See: there ARE silver linings to global warming. Sure, I'm saddened to say that the world will lose the South Sea Islands. But the trade off is the loss of New York City, Washington DC, Malibu, Houston and ALL of south Florida. I mean, most of the major crime in America (and the world) is planned in those exact places.
Another good thing, from a misanthropic point of view (I'm an optimistic misanthrope), is that LONG before the seawater rises, most of humanity could be poisoned by a massive methane release. According to scientific experts (those worry warts and extremists), much of the trapped methane and carbon dioxide in Alaskan and Siberian permafrost, and trapped at the bottom of the sea, could be released by the rise of a few degrees. Call me a fatalist but would a human die off---rich and poor alike--be such a bad thing? I mean, think of all the great Hollywood movies that can be made before then. And methane, free-floating over the world, would be as democratic as the plague, as the Black Death was in Europe.
Check out the fear-factoring about methane here, Dead on Arrival (Global Warming). These dire forecasts, as you can see by the dateline, appeared over a decade ago. Scary, aren't they? But then so is depleted uranium and the grand theft of our republic by the Neocons. A methane release, as predicted by these nightmare scenarios, would be damn scary--almost scarier than a pack of Neocons with a blank checkbook and a couple of nuclear-armed aircraft carriers. Well, maybe not as scary as those nutty Neocons.
Anybody happen to see the movie, "Waterworld?" An amazingly BAD movie starring Kevin Costner. Painfully bad, laughably bad, embarrassingly bad. The basic contention of the movie is that all the ice in the world melts due to global warming--except for the ice cubes in your refrigerator--and the rising seawater inundates the land. Much like the biblical flood. And Kevin Costner is sort of a cross between Noah and Aquaman. To get potting soil---and I'm not making this up--he dives down to the seafloor and gets a handful of earth. So he can grow things on his giant catamaran.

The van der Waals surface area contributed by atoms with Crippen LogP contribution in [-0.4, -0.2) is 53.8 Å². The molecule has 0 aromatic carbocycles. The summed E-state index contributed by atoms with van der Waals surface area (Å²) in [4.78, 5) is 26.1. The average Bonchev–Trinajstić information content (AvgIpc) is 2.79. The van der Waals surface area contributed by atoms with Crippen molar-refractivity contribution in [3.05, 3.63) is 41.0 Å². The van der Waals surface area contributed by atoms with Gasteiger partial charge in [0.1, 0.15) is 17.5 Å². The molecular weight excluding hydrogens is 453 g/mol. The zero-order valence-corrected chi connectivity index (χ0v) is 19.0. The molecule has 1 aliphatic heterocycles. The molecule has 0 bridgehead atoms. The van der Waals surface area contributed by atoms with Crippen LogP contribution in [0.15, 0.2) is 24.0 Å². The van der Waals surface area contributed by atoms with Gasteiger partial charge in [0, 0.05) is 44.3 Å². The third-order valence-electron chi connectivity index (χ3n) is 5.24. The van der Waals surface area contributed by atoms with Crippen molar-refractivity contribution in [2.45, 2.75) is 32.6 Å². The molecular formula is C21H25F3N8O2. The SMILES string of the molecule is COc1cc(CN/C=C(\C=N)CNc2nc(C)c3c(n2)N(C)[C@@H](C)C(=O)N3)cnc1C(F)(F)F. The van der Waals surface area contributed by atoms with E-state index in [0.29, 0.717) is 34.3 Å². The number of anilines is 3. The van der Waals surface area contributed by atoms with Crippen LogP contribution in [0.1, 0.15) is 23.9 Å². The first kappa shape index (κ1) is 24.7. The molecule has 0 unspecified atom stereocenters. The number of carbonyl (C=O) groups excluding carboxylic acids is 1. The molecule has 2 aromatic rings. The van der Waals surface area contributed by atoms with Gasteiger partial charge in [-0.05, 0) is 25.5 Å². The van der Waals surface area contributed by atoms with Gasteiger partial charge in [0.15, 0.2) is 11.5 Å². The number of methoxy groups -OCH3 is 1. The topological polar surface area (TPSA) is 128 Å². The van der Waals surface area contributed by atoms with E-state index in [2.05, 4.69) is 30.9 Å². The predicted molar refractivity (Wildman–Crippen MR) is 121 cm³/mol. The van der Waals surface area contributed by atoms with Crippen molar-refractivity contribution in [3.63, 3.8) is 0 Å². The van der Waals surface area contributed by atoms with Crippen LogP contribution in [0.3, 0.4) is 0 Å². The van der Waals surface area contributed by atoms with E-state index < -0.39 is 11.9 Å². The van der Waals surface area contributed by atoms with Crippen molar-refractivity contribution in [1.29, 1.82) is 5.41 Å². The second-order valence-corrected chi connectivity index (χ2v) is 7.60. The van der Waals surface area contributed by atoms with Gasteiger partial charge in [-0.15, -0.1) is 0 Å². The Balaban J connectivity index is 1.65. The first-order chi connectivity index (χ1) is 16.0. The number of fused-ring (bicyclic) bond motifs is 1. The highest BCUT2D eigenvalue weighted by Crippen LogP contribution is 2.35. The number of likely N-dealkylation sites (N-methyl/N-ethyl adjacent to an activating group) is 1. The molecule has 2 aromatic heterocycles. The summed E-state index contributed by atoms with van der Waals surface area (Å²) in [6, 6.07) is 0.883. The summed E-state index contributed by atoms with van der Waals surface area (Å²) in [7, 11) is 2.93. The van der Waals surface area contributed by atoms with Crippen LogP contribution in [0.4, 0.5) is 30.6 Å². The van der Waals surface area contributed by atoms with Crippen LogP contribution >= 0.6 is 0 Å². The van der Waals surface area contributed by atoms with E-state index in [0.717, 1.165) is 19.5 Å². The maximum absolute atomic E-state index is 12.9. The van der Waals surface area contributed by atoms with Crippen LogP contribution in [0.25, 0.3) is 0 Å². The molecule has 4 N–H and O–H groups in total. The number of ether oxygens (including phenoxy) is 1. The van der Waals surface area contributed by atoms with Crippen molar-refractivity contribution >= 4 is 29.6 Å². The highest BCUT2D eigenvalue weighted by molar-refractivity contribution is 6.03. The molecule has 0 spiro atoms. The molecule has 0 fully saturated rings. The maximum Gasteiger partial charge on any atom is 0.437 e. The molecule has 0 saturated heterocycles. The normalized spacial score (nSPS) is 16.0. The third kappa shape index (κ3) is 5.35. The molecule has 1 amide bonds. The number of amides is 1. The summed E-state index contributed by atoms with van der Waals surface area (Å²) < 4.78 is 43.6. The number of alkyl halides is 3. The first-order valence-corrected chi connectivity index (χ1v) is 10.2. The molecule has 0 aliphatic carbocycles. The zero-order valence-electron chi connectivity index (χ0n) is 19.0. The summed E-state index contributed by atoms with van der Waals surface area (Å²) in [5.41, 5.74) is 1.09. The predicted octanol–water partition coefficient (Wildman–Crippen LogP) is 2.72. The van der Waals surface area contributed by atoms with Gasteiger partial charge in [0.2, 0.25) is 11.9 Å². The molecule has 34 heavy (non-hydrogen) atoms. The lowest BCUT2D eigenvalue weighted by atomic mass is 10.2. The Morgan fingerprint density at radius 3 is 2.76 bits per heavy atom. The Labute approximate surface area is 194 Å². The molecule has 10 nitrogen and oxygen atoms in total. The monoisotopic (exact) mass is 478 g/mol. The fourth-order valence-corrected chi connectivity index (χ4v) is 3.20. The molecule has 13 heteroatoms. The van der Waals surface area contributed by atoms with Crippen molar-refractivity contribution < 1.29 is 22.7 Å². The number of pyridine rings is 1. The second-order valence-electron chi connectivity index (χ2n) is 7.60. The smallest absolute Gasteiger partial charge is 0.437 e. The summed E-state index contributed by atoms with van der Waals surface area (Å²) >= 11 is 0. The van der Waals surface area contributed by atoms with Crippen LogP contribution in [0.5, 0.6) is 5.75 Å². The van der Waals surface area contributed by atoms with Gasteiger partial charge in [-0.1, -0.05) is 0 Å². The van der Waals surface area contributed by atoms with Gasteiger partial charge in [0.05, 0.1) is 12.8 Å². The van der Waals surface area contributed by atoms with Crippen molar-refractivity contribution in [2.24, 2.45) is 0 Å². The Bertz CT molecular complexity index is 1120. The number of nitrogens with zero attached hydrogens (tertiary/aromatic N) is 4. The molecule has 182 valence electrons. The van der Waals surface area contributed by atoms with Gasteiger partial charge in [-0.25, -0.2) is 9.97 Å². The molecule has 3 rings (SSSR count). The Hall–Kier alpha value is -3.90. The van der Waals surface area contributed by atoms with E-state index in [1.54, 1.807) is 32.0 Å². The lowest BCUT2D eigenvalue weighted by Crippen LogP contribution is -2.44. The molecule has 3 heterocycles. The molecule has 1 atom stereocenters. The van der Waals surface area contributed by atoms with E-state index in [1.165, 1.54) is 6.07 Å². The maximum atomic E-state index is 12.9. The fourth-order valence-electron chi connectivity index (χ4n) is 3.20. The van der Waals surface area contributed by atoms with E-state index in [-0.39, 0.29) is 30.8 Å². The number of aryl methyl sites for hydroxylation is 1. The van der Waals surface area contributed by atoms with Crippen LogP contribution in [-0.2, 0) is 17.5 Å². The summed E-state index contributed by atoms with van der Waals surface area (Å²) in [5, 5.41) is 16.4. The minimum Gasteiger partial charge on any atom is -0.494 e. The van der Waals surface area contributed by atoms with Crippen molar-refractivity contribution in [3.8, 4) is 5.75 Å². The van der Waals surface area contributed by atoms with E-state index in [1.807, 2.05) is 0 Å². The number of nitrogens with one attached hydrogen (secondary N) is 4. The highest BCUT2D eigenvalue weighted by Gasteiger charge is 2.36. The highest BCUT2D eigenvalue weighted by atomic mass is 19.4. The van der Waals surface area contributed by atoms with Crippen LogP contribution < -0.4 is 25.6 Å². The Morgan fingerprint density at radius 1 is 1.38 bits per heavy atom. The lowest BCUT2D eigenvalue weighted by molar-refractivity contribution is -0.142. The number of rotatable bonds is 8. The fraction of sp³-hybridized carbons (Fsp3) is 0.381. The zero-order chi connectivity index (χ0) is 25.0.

Unfortunately, all the melting ice in the world (glaciers and polar ice) would raise the level of the oceans about 300 feet. Probably less. The rise would be slow, almost imperceptible. One day you would go to the beach and a few years later the ocean would be lapping at the curbs in the parking lot. By the time your kids became grandparents, in the year 2050, the six hundred trillion-dollar levee system (the US dollar will be worth a lot less then) guarding New York City will be half built. Before it is abandoned altogether around 2101.
Providing, of course, global warming is as dire as some scientists and former jet-setting presidential candidates predict.
Whether you blame sun spots or SUVs or asteroids or aerosol cans or gassy cows or coal-burning factories in China for global warming, or a combination of all of them, the worldwide rise in temperature appears to be a hard fact (not a cold hard fact however). Is global warming reversible or irreversible? Maybe, maybe not. An optimistic misanthrope---like myself---would call that a win-win scenario.
Longtime bicyclist, Alaska commercial fisherman and urban
naturalist, Douglas Herman plans another bike trip across America but NOT
to awaken anyone about the dangers of global warmer but simply for fun.
In 1986 I circled North America alone on my trusty Schwinn, all 10,000 miles.